Nowadays, pharmacovigilance content is transmitted through lectures, with little difference regarding the workload in universities with health courses: 4 hours for medical students (mode 2h), 5.5 hours for pharmacy students and 3 hours (mode 2h) for other undergraduates12. The workload devoted to practice is scarce and it is exposed without student interaction and participation. This may be an independent factor that hindering academic training regarding drug safety assessment.
Thus, the curriculum proposal can be used as a model to improve the discussion of risk/benefit ratio and damage related to health technologies, especially drug treatments. In addition to the clinical domain (knowledge, understanding and experience of the effects of medications on daily health care practice), the evaluation of emerging evidences from large populations exposed to pharmacotherapy21 is critical for good pharmacovigilance practices. Thus, evidence-based medicine and pharmacoepidemiology also should be addressed.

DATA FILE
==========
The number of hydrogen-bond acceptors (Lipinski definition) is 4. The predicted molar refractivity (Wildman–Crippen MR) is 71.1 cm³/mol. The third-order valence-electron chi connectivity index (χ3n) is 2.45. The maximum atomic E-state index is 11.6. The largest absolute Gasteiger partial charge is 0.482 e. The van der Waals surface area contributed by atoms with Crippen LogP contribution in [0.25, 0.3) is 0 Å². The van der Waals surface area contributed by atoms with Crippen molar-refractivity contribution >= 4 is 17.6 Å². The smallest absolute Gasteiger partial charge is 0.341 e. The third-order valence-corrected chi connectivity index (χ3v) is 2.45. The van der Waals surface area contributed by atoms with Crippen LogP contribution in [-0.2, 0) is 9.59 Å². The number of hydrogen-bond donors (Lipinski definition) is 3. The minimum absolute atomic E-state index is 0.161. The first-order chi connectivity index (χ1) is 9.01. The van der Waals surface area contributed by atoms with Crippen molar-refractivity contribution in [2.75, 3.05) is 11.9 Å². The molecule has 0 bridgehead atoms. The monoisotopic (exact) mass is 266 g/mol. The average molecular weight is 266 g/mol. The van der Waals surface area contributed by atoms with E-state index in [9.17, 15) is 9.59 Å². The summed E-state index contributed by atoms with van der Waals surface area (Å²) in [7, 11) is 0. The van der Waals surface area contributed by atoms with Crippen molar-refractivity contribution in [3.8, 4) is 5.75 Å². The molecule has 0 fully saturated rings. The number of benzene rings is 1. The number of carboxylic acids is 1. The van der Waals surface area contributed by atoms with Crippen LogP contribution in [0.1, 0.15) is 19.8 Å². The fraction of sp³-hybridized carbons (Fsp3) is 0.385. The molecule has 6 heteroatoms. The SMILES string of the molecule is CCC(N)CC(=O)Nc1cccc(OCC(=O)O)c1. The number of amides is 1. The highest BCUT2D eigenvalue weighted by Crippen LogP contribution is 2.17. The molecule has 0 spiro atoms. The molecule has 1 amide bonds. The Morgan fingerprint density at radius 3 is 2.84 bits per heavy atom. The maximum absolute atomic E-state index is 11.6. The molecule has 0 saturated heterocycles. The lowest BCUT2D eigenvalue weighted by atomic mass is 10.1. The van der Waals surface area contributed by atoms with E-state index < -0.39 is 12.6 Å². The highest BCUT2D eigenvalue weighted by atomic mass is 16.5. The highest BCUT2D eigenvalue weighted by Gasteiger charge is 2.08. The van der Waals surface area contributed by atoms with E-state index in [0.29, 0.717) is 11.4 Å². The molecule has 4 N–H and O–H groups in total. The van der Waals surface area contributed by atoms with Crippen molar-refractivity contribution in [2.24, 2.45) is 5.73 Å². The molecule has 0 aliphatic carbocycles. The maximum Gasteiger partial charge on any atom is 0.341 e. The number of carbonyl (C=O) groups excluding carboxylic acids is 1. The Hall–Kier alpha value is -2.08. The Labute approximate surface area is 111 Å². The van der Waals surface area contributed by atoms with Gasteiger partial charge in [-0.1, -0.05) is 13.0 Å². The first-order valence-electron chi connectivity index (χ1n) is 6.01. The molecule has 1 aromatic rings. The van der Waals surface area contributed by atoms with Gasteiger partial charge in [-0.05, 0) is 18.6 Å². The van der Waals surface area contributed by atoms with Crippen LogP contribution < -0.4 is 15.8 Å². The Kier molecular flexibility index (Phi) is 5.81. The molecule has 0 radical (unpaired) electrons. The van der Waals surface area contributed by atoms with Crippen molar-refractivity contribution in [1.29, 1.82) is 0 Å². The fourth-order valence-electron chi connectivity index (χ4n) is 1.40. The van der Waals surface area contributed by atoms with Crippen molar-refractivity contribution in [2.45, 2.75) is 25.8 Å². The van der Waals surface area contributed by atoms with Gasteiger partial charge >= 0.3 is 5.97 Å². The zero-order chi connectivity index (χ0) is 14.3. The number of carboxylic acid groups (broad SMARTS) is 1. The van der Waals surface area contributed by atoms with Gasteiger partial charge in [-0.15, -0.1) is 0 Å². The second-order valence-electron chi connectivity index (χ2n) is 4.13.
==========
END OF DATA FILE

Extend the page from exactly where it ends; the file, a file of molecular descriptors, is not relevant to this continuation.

In this setting, current pharmacovigilance teaching in undergraduate health courses is insufficient to develop pharmacovigilance core competences. Recycling and updating the curriculum will contribute health professionals to achieve the primary goal of drug safety assessment, which is the generation of signals, that is, a hypothesis that harm has been attributed to drug use. This hypothesis will be tested in epidemiological studies.
Thus, it is possible to train professionals able to contribute for safe and rational use of medicines, improve patient safety, develop risk management protocols and evaluate the risk / benefit of the process of drug use in populations, as well as the incorporation and maintenance of new technologies in the market.
Conflicts of interest: The authors declare that they have no conflict of interest.